DDE within Word using field codes on the other hand has been developed specifically as a phishing payload. This means that we currently have a macroless Word exploitation technique. Conversely it seems that nobody has thought of this as potentially a server side application risk which is where this article is going to go into full on speculation mode in a minute.
There is a key difference between DDE via CSV and DDE within field codes. CSV is NOT an office suite document format. It is a plaintext representation of data which is seperated by delimiters. You can open a CSV file in notepad and make sense of it. It is just that Excel is generally the default viewer for Windows users and far prettier. DDE within field codes is exploiting “.doc” and “.docx” file formats which are Microsoft standards.
This is important if trying to generate detection rules as your CSV injection rules can fairly reliably detect the issue using regular expressions. While DDE within Word formats is going to need a bit of familiarity with the formats which is not insurmountable. I can already see people developing rules, so it’s not that big of an issue really.
To summarise: in my eyes CSV Injection and DDE in Word are the same thing. The entire office suite appears to support DDE and that is where the problem lies. It is a feature to allow interprocess communication. It should probably just limit what can be run to other parts of the office suite and be done with it. But Microsoft have long avoided doing this as no doubt there are big solutions somewhere I am unaware of that definitely rely on this.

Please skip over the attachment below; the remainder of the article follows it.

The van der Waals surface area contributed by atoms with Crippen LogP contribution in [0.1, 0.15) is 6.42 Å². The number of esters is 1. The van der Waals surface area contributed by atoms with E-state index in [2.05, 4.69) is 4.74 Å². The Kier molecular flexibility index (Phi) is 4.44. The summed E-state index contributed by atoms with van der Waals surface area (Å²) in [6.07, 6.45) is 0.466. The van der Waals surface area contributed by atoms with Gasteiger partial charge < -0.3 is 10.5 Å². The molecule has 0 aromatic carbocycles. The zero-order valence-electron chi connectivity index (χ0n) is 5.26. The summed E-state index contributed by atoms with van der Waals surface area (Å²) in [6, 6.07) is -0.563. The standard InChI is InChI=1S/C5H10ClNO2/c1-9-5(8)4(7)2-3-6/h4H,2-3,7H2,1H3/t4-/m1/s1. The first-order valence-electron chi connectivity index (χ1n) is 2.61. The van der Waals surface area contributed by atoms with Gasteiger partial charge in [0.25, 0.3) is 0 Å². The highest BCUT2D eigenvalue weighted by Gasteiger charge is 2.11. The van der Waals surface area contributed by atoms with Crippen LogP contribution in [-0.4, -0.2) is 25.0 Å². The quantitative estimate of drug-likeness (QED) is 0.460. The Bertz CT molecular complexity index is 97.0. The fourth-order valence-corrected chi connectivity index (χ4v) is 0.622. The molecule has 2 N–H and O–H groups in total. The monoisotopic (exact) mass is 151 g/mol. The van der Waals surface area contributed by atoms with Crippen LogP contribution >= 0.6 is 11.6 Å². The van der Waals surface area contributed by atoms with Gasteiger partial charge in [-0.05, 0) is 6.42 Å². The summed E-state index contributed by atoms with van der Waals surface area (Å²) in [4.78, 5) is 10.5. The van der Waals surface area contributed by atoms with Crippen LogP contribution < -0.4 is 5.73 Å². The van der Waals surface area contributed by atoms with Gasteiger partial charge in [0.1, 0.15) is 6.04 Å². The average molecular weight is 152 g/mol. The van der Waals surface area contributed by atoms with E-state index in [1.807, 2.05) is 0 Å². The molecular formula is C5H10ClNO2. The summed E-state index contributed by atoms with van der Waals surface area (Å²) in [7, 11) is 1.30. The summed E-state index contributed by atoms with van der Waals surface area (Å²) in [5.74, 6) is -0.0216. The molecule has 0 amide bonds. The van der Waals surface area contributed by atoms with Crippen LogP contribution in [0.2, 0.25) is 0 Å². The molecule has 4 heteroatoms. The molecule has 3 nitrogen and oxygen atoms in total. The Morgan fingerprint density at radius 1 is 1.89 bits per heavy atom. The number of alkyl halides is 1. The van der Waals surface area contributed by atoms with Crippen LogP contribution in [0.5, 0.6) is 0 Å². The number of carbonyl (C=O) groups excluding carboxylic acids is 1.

DDE in Web Applications Generating Documents
As stated above the entire schtick for CSV Injection is that it has been seen as a server side vulnerability. It is true that this can be fixed at the server side. However, the execution and impact is client side. This distinction has been particularly fun for me to explain on bug bounties and to customers with it being a sticking point on several occassions. We should all know the risks posed by applications generating things that open by default in Excel.
What about our new toy (DDEAUTO in Word)? Applications exist which generate Word documents programmatically. Heck pretty much every penetration testing team operates a form of Word automation. Other industries will equally need to do the same undoubtedly.
I have spent the best part of a decade automating Word document generation. There are libraries for .Net, Java, and Python at least which can do so and I have played with most of them. I have never found a case where I needed to allow a user to insert an arbitrary field code. Just because I have not done that does this mean that nobody ever has?
Enter my wild speculation that someone somewhere will have done this. Now I have a problem as basically Word generation applications are generally either “in house” or very expensive and subject to licensing. How can I do the legwork when many of the targets will be hidden away in some form? The next section gives you the tools to look for “DDE Injection” within server side applications.